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Evangelist uses fans’ passion to share his passion for Christ

BRISTOL, Tenn. (BP)–In the shadow of the Bristol Motor Speedway, just across from a booth selling Dale Jr. T-shirts and down from a fried Oreo stand, Ronnie Hill was making his pitch. “Get your free chance to win a Harley! All you gotta do is listen to me for 10 minutes.”

Like a carnival caller, Hill beckoned, “Bring your beer, I don’t care. Get your hairy belly in here. It’s a Harley! It’s free! Come on, boys, get on in here and win you a Harley!”

Hill, a Texas-based evangelist, came to the races not to cheer on his favorite driver but to tell about Jesus to anyone who would listen among the 200,000 race fans.

“I’m an evangelist. I want to preach to lost people,” he said. “I get so frustrated preaching in churches to five or ten lost people.”

At Bristol, Hill found more than a handful of lost people. During the three-day event, standing in front of a black and leather Harley-Davidson Sportster 883, he preached a 10-minute salvation message 21 times to about 1,800 people. More than 750 of them indicated they had prayed for salvation for the first time. Most of those were middle-aged adults. Hill will send a letter to everyone who made a profession of faith, encouraging them to find a church home in their communities.

On Thursday before the Sharpie 500 races began on Friday, drivers lined State Street — the dividing line between Bristol, Va., and Bristol, Tenn. — to sign autographs and greet fans. Hill and a group of volunteers – situated in a parking lot just down from NASCAR driver Rusty Wallace — passed out tickets “for a free chance at winning a Harley.” On the hour, Hill preached his message: a brief, pull-no-punches NASCAR version of the Gospel.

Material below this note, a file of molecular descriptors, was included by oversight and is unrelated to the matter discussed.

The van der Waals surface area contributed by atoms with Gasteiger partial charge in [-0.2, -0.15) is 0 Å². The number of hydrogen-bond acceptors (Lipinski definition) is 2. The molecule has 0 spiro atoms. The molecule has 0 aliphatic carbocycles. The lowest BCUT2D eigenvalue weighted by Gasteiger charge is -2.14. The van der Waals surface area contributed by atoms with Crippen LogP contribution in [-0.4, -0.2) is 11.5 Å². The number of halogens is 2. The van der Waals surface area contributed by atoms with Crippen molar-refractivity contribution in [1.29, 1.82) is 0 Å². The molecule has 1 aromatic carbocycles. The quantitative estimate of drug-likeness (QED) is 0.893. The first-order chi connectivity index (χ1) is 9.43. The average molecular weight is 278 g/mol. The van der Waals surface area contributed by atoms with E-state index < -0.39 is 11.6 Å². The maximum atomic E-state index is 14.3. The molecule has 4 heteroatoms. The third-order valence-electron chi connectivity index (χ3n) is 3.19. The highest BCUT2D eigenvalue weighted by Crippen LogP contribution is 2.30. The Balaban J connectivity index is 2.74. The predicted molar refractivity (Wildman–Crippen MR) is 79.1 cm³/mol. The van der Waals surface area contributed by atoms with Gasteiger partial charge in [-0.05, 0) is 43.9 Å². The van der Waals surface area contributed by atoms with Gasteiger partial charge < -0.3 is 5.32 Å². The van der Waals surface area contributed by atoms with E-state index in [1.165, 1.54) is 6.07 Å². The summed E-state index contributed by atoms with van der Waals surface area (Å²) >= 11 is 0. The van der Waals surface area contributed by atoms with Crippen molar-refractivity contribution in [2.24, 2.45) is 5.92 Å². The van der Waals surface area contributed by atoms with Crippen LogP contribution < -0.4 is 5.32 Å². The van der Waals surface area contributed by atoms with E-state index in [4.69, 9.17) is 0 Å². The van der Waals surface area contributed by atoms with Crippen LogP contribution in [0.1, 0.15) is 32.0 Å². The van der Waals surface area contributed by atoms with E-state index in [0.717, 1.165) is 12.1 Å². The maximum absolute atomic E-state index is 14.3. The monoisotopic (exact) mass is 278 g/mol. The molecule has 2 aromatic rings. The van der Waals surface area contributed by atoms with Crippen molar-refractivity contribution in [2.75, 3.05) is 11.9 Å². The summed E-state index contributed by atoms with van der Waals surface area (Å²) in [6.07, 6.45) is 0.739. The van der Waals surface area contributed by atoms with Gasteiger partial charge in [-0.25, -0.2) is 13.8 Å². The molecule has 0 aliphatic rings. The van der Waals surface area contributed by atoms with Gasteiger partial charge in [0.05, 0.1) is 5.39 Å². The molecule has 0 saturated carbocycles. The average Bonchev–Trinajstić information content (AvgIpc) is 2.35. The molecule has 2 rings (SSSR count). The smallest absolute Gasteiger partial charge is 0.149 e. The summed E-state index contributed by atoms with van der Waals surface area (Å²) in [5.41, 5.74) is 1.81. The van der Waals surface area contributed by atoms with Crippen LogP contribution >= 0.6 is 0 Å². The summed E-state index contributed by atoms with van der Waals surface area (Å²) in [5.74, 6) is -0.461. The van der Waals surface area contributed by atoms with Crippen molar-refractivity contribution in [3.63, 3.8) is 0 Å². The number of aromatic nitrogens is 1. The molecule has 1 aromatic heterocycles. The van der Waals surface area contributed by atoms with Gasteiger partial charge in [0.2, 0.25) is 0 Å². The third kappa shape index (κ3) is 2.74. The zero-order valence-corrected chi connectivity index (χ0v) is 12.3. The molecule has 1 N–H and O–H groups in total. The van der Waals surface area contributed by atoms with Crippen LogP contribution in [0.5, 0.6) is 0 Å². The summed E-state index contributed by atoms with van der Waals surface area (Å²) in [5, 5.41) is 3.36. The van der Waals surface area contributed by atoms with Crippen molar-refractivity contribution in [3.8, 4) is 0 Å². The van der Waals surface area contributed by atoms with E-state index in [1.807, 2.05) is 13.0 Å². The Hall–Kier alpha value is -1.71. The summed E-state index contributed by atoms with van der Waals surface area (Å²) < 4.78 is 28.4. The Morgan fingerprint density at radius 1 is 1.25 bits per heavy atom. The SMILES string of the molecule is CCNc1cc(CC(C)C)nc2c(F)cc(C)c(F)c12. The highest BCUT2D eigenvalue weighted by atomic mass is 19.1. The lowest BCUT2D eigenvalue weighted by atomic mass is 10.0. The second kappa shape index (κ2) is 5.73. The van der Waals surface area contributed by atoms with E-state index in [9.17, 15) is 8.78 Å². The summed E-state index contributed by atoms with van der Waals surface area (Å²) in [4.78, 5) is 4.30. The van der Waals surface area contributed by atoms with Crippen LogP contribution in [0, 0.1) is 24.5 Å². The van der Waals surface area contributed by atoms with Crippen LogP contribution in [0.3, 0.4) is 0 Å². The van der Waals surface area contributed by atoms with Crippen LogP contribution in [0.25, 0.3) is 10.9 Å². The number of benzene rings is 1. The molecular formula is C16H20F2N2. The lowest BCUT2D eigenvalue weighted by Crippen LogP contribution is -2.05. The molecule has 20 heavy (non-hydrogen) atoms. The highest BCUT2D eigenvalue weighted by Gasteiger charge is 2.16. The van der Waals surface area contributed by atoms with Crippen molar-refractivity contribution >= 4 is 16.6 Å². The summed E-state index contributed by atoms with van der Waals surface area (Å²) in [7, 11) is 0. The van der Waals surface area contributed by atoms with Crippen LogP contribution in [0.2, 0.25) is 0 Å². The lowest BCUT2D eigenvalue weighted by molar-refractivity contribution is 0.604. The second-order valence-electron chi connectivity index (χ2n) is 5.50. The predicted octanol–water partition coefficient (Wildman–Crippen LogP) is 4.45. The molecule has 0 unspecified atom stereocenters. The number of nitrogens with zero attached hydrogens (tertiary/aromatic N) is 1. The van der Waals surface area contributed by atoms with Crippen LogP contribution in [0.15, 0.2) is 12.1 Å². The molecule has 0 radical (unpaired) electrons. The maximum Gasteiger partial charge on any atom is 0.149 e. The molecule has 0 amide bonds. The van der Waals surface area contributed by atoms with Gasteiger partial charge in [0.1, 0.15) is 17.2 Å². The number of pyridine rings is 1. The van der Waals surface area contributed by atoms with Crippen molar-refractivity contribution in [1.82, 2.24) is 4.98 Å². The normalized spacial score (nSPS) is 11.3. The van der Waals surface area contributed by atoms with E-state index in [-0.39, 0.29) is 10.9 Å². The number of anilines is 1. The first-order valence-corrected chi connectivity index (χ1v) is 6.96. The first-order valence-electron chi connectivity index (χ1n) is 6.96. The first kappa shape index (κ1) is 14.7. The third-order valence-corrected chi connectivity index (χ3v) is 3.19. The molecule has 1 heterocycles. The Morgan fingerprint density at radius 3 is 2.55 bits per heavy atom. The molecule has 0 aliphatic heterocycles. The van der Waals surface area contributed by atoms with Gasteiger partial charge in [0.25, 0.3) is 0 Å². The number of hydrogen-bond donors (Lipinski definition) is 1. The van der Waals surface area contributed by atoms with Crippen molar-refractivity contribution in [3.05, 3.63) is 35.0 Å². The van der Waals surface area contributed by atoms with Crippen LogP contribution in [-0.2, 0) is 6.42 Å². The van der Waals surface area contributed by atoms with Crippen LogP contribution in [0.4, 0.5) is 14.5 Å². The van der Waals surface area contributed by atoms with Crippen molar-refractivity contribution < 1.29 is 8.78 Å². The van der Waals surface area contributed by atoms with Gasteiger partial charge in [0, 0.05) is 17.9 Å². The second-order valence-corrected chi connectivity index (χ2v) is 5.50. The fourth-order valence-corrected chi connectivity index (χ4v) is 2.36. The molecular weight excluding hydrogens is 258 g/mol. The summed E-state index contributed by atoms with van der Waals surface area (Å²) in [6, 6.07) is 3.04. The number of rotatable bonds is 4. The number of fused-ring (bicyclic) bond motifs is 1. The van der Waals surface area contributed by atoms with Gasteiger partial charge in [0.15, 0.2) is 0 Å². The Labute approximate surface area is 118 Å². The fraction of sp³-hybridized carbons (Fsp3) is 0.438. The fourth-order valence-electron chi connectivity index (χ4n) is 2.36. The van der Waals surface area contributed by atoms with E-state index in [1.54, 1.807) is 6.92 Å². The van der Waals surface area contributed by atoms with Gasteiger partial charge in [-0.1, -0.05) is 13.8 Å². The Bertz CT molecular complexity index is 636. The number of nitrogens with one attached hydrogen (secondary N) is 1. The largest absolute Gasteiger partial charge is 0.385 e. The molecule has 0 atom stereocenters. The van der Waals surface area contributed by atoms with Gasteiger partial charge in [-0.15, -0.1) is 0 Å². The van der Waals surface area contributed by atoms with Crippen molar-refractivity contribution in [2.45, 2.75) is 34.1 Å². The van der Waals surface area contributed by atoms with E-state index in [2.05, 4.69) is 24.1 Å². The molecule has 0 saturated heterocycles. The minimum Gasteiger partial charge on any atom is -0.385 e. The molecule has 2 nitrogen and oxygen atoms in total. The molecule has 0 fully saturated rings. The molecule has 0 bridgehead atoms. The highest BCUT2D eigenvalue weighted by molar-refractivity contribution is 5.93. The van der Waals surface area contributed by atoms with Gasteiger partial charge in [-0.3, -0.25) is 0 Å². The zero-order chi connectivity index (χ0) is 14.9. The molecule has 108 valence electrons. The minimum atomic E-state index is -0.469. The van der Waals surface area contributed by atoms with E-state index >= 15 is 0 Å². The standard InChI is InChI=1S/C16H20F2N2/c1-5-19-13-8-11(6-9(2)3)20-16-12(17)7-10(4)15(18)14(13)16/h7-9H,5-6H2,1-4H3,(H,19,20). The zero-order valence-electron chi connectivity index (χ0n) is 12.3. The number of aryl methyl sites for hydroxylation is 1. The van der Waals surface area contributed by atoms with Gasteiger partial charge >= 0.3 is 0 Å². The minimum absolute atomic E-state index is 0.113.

At the conclusion of his short sermon, Hill asked everyone to fill out the ticket with a name, address and phone number. If they prayed the prayer of salvation for the first time, they were to check the box at the bottom. He assured them that checking the box would not give them a better chance at winning the motorcycle. The rest of the weekend, Hill partnered with Raceway Ministries, a group that sets up at all of the NASCAR races. Situated at one of the main entrances to the speedway, volunteers passed out 40,000 tickets for a chance to win the Harley.

Janis Horn, a 56-year-old Christian from Monee, Ill., won the motorcycle and drove it home from Tennessee.

Hill, from Fort Worth, Texas, originally had scheduled a revival for the weekend of the races, but the pastor who had invited him canceled.

“There wasn’t enough time to schedule another revival. I was telling a friend of mine from Bristol about it and he said to come on up and he’d get tickets to the races. I told him if I came to the races, I was coming to witness,” Hill said.

And that’s what he decided to do.

Hill knew the NASCAR audience. He knew that the majority of the fans would be lost people. He also knew that it would take something dramatic to convince them to stop and listen to his message. A Harley-Davidson motorcycle would do it. Working with the Sherman, Texas,-based Plyler Family Evangelism Foundation, Hill bought the $12,000 Harley and arranged to have it shipped to Bristol.

“NASCAR fans are big on name brands. I knew if we bought a Honda, they’d never look at it,” Hill said. Along with the Harley, Hill wrote and designed a color Gospel tract and a ticket that would attract the crowds.

David Plyler, of the Plyler Foundation, was confident Hill was on the right track. “Ronnie meets people on their level. He draws people to the message. The message is simple. It’s not a feel-good message, it’s an honest presentation of the Gospel,” Plyler said.

Lillie Bishop from Pikeville, Ky., thought so, too.

“He told the truth,” she said, as she dropped her ticket into the box.

And because Hill shared the truth, 750 people left Bristol with new lives in Christ.

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  • Sherri Brown